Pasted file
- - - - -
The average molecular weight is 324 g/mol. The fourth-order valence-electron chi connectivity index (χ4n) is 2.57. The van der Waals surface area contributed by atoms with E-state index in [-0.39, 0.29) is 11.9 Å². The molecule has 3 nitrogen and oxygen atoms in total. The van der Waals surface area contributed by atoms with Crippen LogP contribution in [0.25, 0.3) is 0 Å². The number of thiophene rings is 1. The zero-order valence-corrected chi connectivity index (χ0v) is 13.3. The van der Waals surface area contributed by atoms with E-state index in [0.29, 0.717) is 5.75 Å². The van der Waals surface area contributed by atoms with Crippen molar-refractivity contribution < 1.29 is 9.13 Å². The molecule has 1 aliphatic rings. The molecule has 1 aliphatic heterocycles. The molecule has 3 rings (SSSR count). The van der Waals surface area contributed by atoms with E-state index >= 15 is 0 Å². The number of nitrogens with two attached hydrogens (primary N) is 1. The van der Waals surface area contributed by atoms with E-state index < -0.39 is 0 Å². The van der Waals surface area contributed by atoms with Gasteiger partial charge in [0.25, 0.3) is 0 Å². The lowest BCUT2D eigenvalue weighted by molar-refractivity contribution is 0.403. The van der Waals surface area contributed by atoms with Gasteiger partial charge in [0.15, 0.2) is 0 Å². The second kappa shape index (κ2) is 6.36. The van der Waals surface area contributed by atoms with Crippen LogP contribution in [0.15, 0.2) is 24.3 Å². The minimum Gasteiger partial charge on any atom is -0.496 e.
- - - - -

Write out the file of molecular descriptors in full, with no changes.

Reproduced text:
The average molecular weight is 324 g/mol. The fourth-order valence-electron chi connectivity index (χ4n) is 2.57. The van der Waals surface area contributed by atoms with E-state index in [-0.39, 0.29) is 11.9 Å². The molecule has 3 nitrogen and oxygen atoms in total. The van der Waals surface area contributed by atoms with Crippen LogP contribution in [0.25, 0.3) is 0 Å². The number of thiophene rings is 1. The zero-order valence-corrected chi connectivity index (χ0v) is 13.3. The van der Waals surface area contributed by atoms with E-state index in [0.29, 0.717) is 5.75 Å². The van der Waals surface area contributed by atoms with Crippen molar-refractivity contribution < 1.29 is 9.13 Å². The molecule has 1 aliphatic rings. The molecule has 1 aliphatic heterocycles. The molecule has 3 rings (SSSR count). The van der Waals surface area contributed by atoms with E-state index >= 15 is 0 Å². The number of nitrogens with two attached hydrogens (primary N) is 1. The van der Waals surface area contributed by atoms with E-state index < -0.39 is 0 Å². The van der Waals surface area contributed by atoms with Gasteiger partial charge in [0.25, 0.3) is 0 Å². The lowest BCUT2D eigenvalue weighted by molar-refractivity contribution is 0.403. The van der Waals surface area contributed by atoms with Gasteiger partial charge in [0.15, 0.2) is 0 Å². The second kappa shape index (κ2) is 6.36. The van der Waals surface area contributed by atoms with Crippen LogP contribution in [0.15, 0.2) is 24.3 Å². The minimum Gasteiger partial charge on any atom is -0.496 e.